It’s typical that a business owner that you work with will love to talk about what they do. In your first meeting with them you should gather information from them, fin
d out exactly what their business does and how they do it. The smallest detail can come in handy when shooting. You also want to make sure the client gets what they want to out of the production. This often means bending to their ego. In order to produ
ce the best commercial you need to earn their trust. Don’t be cocky but it helps to casually talking about your experience. By following these three simple tips, you will be able to grow and maintain a level of trust with your clients.
This article taught me that no matter who you are working with you need to trust them and their opinions. Also to not shoot down someone else’s ideas. Everybody has ideas that could work and be better than the ideas you have.
Have you ever noticed how all movies have different looks? Everything from a Charlie Bit my Finger home video to a Michael Bay’s Transformers film, and everything in between has a different look. And that look comes through camera quality, editing and cinematography. Lets focus on cinematography.
Not many people realize, but without good lighting (cinematography) the film’s quality just looks flat out bad. People can improve the quality of there videos through simple little knickknacks. For example lights: They don’t have to be anything fancy. To the right of this article you will see a light that goes for about $10 bucks at your local home depot. These lights are effective and cheap. Another lighting necessity, especially for outside shoots, are reflectors. Reflectors make a huge difference when lighting a person. Opposed to having shadows cast all over the person’s face, now we see there face light up. The light gets controlled with this tool, you control it’s direction. We notice things about that character’s appearance that we may not have noticed before thanks to this. Reflectors can go anywhere $10-$20 depending on size. A diffuser, quite the opposite of a reflector, simply tones down the light. If the person’s face is too lit up, then diffuser makes the light less powerful. With the diffuser the light is more evenly distributed over the object. Some of these go for as low as $3! Any film maker can spare $3 bucks.
From this article I have found that simple lighting needs are quite cheap and are good quality.- dpc
When we hear the word “gel” most of us think of the stuff that people put in their hair. In making movies it has to do with lighting.
Have you ever noticed that sometimes in a sad scene the lighting appears in cool, dark colors? Or in an exciting, scene we see hot colors that get your heart pounding? The cinematographer of the film didn’t just say “I’m feeling sad today, lets make this scene blue”. He was trying to set the mood for the scene. These different lighting techniques convey the emotions the actors are feeling, the context of the setting and/or a meaning behind an overall message. Without this lighting technique we would miss the emotions of many scenes.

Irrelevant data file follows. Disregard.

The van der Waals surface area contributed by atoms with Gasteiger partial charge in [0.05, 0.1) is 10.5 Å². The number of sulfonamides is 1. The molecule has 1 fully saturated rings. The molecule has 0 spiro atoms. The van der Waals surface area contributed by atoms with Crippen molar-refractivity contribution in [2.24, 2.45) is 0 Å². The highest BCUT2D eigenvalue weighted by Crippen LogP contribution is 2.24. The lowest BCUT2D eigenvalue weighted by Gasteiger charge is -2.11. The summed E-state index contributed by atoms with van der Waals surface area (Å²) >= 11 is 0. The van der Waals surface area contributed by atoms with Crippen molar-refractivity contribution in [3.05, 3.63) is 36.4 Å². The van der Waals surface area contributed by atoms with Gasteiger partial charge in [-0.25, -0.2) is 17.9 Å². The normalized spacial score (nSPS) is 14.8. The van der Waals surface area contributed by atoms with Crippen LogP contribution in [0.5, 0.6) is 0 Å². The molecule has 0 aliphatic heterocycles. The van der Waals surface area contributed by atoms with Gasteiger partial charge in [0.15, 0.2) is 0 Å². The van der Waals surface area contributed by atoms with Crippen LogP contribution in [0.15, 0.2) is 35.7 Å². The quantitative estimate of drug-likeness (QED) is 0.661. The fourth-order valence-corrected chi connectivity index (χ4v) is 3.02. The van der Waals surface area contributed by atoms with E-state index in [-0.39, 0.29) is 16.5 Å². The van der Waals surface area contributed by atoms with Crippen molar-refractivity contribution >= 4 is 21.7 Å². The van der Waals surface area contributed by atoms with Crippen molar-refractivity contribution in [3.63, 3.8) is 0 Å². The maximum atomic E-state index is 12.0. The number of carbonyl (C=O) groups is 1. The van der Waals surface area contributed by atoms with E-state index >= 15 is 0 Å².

For example, in the film Kill Bill Volume 2 when we see what Beatrix Kiddo’s training was like. The lighting is red, it’s gets you, for lack of a better word, excited. We see her karate chopping and kicking like the female version of Bruce Lee. This is makes the audience get pumped up! Without these different lighting techniques, films wouldn’t convey the emotions as well as they should.
Reading this article has taught me that lighting not only makes the picture beautiful, but supplies emotion too.- dpc27
A link to the article is here http://www.videomaker.com/article/13544/
Earl Chessher, March 2012
There are many ways an interview can be approached. Whatever your approach there are basics that you should pay attention to. You have to plan how your going to go at your interview. How many cameras are you going to use? Are you shooting it by yourself or with other people? Planned questions with answers or open-ended questions? You need to give yourself enough time to get it done. You can’t plan delays and problems. You have to make sure your interviewee is comfortable. If they aren’t comfortable then they might not want to answer the questions. Those are just a few of the tips. There are a lot of useful tips in this article.
This article taught me ways to make interviews better and how to set up a good interview. This can be used in many ways in video class. It can teach the students how to make their interview even better than they think they can make it.
Have you ever watched a movie and wondered how the actors get their movements down for that scene so well? How their movements seem almost natural? Well, there is a reason for that; The actors not only practice their lines, but they also practice how they move in the scene. This is called blocking. An example of this would be in any movie, but a good example would be in the famous scene from Reservoir Dogs, where Mr. Blonde (Michael Madsen) tortures this cop (Kirk Boltz). In this scene Mr. Blonde has his favorite radio station on and while it is on he actually dances. Dances while he does something so dark and sinister as torturing another human being. The scene is legendary for many reasons, but of course one of the biggest is the movements. If it wasn’t for Mr. Blonde’s swag filled dancing then it wouldn’t have given you the same feeling. All because of blocking.
I have learned that blocking is essential for scenes, without it the scene wouldn’t be the same, it would look far less natural and therefore it will look fake.- d.p.c
The link to the article is here.